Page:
Over the course of the next four years I will be stitching Bothy Thread's Kings and Queens at the slow pace of one monarch per month.
We're already up to monarch number 6, Richard I, and here he is as the crusader he is remembered as being:
Finished - 12th June 2019
Total stitching time - 5 hours 35 minutes
History lesson time!
Preceded by Henry II (father)
Succeeded by John (brother)
Lived 1157 - 1199
Reigned 1189 - 1199
Married Berengaria of Navarre
Fathered 1 illegitimate son
Richard became King following the death of his father. But he cared little for England or the crown, spending only 6 months of his reign in the country.
Richard was first and foremost a military man, venturing into numerous campaigns including many against family members, especially his father and brothers.
His most famous campaign was the Third Crusade, embarked on soon after becoming King, with the aim of ousting the Muslim, Saladin, from Jerusalem and returning the city to Christianity.
Some sources say this is when he became known as Richard the Lionheart; other sources say it had been his nickname for some years.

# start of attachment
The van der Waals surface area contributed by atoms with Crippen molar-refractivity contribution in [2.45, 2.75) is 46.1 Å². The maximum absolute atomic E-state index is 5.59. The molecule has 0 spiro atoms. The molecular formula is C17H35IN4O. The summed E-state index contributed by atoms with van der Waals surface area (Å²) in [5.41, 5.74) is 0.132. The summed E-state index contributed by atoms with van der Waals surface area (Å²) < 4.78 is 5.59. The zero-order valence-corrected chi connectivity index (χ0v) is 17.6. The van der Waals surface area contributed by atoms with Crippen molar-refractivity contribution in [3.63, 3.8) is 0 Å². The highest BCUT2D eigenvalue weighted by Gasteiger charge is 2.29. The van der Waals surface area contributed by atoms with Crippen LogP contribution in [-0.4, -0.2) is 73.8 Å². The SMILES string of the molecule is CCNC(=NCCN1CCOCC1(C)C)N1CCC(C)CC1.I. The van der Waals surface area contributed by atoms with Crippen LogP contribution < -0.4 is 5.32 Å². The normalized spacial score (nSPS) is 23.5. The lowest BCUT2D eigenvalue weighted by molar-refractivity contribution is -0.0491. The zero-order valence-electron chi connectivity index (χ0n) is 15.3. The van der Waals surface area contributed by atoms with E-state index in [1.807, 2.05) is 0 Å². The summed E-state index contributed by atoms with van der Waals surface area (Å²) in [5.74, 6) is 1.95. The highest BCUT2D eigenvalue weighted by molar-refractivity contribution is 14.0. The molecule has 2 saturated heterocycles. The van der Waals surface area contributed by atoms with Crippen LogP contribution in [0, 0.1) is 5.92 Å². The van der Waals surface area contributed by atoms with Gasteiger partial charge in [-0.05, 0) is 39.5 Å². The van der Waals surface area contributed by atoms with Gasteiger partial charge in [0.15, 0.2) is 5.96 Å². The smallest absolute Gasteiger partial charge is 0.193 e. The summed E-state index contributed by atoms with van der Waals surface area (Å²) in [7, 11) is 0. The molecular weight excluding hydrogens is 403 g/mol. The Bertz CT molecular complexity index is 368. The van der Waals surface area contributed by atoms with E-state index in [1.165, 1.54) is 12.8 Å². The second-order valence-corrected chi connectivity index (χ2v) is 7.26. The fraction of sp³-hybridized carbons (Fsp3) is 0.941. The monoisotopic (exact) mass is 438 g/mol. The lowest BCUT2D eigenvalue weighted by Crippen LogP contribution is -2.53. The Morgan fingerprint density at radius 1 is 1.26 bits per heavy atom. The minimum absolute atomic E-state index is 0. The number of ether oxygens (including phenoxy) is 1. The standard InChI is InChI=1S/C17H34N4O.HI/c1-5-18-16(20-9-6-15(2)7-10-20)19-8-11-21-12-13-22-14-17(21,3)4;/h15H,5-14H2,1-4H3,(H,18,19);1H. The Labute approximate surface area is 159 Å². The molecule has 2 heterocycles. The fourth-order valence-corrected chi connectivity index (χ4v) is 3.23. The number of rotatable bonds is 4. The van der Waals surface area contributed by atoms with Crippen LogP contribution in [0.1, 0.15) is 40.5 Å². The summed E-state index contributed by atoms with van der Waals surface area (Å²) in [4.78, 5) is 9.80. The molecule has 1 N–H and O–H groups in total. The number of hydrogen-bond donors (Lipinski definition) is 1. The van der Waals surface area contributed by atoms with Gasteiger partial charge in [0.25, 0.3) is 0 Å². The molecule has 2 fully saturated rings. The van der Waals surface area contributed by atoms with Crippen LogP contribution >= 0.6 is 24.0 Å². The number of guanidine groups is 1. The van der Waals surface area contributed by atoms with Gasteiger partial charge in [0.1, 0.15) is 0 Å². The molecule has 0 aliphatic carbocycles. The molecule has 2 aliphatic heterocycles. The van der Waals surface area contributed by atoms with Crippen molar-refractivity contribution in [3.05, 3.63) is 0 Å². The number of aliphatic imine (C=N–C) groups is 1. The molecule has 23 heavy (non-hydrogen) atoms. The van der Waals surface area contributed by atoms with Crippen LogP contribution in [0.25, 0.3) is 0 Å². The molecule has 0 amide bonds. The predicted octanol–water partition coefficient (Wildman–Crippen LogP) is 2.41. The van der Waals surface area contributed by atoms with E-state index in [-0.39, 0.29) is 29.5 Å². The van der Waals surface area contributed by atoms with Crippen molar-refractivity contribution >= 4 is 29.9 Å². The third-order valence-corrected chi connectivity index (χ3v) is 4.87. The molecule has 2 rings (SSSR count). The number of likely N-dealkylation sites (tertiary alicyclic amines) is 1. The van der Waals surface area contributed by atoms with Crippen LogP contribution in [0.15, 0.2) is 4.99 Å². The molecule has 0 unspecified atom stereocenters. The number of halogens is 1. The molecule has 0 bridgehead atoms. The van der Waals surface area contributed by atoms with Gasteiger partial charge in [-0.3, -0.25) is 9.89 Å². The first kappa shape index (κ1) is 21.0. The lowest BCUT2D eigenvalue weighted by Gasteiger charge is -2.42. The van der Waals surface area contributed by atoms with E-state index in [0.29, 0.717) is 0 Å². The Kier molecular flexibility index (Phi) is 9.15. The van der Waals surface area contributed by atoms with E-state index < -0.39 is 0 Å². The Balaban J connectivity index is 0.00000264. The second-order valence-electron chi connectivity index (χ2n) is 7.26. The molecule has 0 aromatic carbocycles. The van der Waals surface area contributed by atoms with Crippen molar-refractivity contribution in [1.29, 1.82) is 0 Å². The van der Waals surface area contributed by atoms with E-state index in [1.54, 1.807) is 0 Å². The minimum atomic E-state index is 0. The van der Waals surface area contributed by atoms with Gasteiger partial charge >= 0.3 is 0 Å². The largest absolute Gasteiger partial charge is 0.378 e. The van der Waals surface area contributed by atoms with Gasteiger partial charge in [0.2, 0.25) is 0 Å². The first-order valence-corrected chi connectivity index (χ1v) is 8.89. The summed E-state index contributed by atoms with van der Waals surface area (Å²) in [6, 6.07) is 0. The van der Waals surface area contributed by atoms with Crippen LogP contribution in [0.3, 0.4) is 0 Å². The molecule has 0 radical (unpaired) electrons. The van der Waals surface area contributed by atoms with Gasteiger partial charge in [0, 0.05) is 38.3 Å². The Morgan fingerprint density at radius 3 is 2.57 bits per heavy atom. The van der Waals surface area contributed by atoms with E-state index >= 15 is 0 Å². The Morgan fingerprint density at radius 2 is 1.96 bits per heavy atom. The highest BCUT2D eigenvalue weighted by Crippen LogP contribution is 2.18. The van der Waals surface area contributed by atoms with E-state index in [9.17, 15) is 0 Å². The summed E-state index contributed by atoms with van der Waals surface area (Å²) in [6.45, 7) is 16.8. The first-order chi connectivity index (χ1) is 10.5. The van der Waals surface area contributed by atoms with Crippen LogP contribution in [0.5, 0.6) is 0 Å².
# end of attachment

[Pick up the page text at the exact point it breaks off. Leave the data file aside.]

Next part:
During this Third Crusade, Richard successfully occupied Sicily (releasing his Dowager Queen sister from imprisonment) conquered Cyprus, married Berengaria of Navarre (possibly as a strategic manoeuvre since Navarre bordered his family's beloved Aquitaine) but was unable to free Jerusalem from Saladin's rule.
After lengthy battles a truce was agreed, after which Richard set off for England. However, he was captured en route, imprisoned and held for ransom. The ransom was paid, Richard was freed but he never did reach England.
Richard died from a crossbow bolt wound whilst still in France. He was buried with his father in Fontevraud Abbey, although his (recently-discovered embalmed) heart was buried in Rouen.
He was succeeded by his last surviving brother John who, disgruntled at having not been left as regent during Richard's extended absence, was plotting to overthrow him anyway!
Richard left one long-lasting legacy; he was the first monarch to use the 'Three Lions' to represent England, a design still used to this day.
So there you have it, not the most nationalistic monarch England has ever had but still an interesting historical figure in his own right.
And because I'm six months into this project, I thought I'd show you my progress to date. I still have beads to add to shields, spurs and the letter i's but they won't be added until the very end. It's also a terribly difficult fabric to photograph correctly; it's a very pale grey background with hints of grey marbelling.
As a side note, there are still 4 more days left to link up to the FFG SAL if there are any more of you who have an FFO or more to show!